4 Ways To Get The Most Out Of Your Freelance Writer
Freelance writers can help marketing teams be more efficient and effective. Writing, editing, proofreading, and posting high-quality content regularly takes time that would be better spent elsewhere. So it makes sense to hire a writer.
That said, getting the most out of a freelance writer isn’t always easy. You need a way of communicating what you want (and how you want it) in a reliable, repeatable, and most importantly, scalable manner. With that in mind, here are four things you can do to get the most out of every freelance writer you work with.
4 Ways To Get The Most Out Of Your Freelance Writer
1. Communicate your vision.
Every time you decide to hire a new writer means starting from scratch with someone who doesn’t know about your brand. You may think that this is a task you’ll only have to do once, but freelance writers put the “free” into freelance, and their availability can be somewhat unpredictable — so prepare to work with more than one. This is especially true if you work with content writing services that use several writers (instead of hiring a freelance writer directly).
If you don’t have marketing resources to give your writer, this is the time to create them. Here are some examples of the kind of content you should give your writer to assist in the creative process:
Customer Personas: These are fictional representations of your audience, preferably based on sales data. Who is your ideal customer? Who are your regulars and your targeted audience? You need to create these if you don’t already have one. Consider turning to a freelance marketer if you don’t have in-house marketing, as they may have access to data capture tools. Otherwise, discuss with your webmaster or advertising department about customer data to create an informed Customer Persona.
Website: Your website should have an About Us, product descriptions, and some existing content unless you’re starting from scratch. The content you have already may have been created in house or by you, but if it’s something you have posted on your website, it likely has some of the tone you want your new writer to capture. At the least, it’ll provide your writer with an idea of what your brand voice is meant to be as well as your value proposition.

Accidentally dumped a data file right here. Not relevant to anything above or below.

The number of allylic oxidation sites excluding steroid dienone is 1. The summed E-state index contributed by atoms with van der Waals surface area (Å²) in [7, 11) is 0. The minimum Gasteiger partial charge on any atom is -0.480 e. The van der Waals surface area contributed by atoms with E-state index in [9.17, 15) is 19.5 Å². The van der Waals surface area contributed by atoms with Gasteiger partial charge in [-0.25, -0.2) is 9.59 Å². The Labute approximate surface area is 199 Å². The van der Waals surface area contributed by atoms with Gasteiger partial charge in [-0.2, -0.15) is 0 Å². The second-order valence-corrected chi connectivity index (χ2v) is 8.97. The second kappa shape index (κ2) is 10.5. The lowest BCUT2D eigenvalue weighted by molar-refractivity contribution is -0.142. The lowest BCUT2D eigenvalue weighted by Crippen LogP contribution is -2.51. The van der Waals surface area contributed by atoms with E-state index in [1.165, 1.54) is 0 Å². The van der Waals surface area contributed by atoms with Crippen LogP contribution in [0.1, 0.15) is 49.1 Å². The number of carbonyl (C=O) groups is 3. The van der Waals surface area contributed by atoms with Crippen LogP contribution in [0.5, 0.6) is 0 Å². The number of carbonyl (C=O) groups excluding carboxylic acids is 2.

Existing Content: This may be in the form of eBooks, white papers, presentations, or other material you have already for your business. This could also include how-to articles from websites you respect or content you want to emulate from other businesses.
If you don’t have these things, consider hiring your new writer to create them. The creation will be hands-on for you if you don’t have marketing resources to give to your writer, so effective communication and goal-setting will keep you from tearing out your hair.
2. Set effective milestones.
If you already have a business process for content creation, sharing it with your writer may keep you both on the same page. This helps with effectively communicating goals and milestones, and having this in documentation helps you and your writer stay accountable.
If you don’t have this sort of documentation, you will want to set dates and milestones for your project. Discuss these with your writer. Clear communication is required to make deadlines work, and setting effective milestones means working together to set realistic completion dates. Think in terms of SMART goals: Specific, Measurable, Achievable, Relevant, and Time-based. Following these guidelines will keep you and your writer accountable.